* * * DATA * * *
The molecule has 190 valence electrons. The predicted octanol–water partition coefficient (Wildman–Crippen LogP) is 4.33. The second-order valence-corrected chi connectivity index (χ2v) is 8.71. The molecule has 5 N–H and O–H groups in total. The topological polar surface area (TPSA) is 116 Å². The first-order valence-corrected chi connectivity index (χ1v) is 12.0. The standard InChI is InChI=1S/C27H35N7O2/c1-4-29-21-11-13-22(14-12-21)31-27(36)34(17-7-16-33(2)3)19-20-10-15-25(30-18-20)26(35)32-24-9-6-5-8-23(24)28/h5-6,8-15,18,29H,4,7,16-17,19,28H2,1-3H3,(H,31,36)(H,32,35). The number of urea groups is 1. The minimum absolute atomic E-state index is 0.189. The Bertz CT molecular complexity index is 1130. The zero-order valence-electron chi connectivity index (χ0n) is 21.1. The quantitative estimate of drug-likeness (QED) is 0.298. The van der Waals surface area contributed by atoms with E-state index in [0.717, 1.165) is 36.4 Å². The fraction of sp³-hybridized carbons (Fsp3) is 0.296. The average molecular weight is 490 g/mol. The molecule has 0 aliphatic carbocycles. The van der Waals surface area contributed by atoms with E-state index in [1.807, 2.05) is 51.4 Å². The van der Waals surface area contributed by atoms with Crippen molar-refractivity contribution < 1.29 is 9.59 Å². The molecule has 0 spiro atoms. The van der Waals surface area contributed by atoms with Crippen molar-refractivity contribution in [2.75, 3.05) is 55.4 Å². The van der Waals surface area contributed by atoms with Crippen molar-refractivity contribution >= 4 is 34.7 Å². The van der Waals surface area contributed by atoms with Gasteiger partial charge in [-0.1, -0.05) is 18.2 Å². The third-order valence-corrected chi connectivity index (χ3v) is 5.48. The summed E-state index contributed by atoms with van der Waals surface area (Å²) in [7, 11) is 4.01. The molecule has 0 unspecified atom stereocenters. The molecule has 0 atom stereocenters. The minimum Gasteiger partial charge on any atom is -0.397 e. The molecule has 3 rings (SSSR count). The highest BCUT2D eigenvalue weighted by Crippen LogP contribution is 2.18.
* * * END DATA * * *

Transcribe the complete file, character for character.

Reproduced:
The molecule has 190 valence electrons. The predicted octanol–water partition coefficient (Wildman–Crippen LogP) is 4.33. The second-order valence-corrected chi connectivity index (χ2v) is 8.71. The molecule has 5 N–H and O–H groups in total. The topological polar surface area (TPSA) is 116 Å². The first-order valence-corrected chi connectivity index (χ1v) is 12.0. The standard InChI is InChI=1S/C27H35N7O2/c1-4-29-21-11-13-22(14-12-21)31-27(36)34(17-7-16-33(2)3)19-20-10-15-25(30-18-20)26(35)32-24-9-6-5-8-23(24)28/h5-6,8-15,18,29H,4,7,16-17,19,28H2,1-3H3,(H,31,36)(H,32,35). The number of urea groups is 1. The minimum absolute atomic E-state index is 0.189. The Bertz CT molecular complexity index is 1130. The zero-order valence-electron chi connectivity index (χ0n) is 21.1. The quantitative estimate of drug-likeness (QED) is 0.298. The van der Waals surface area contributed by atoms with E-state index in [0.717, 1.165) is 36.4 Å². The fraction of sp³-hybridized carbons (Fsp3) is 0.296. The average molecular weight is 490 g/mol. The molecule has 0 aliphatic carbocycles. The van der Waals surface area contributed by atoms with E-state index in [1.807, 2.05) is 51.4 Å². The van der Waals surface area contributed by atoms with Crippen molar-refractivity contribution < 1.29 is 9.59 Å². The molecule has 0 spiro atoms. The van der Waals surface area contributed by atoms with Crippen molar-refractivity contribution in [2.75, 3.05) is 55.4 Å². The van der Waals surface area contributed by atoms with Crippen molar-refractivity contribution >= 4 is 34.7 Å². The van der Waals surface area contributed by atoms with Gasteiger partial charge in [-0.1, -0.05) is 18.2 Å². The third-order valence-corrected chi connectivity index (χ3v) is 5.48. The summed E-state index contributed by atoms with van der Waals surface area (Å²) in [7, 11) is 4.01. The molecule has 0 unspecified atom stereocenters. The molecule has 0 atom stereocenters. The minimum Gasteiger partial charge on any atom is -0.397 e. The molecule has 3 rings (SSSR count). The highest BCUT2D eigenvalue weighted by Crippen LogP contribution is 2.18.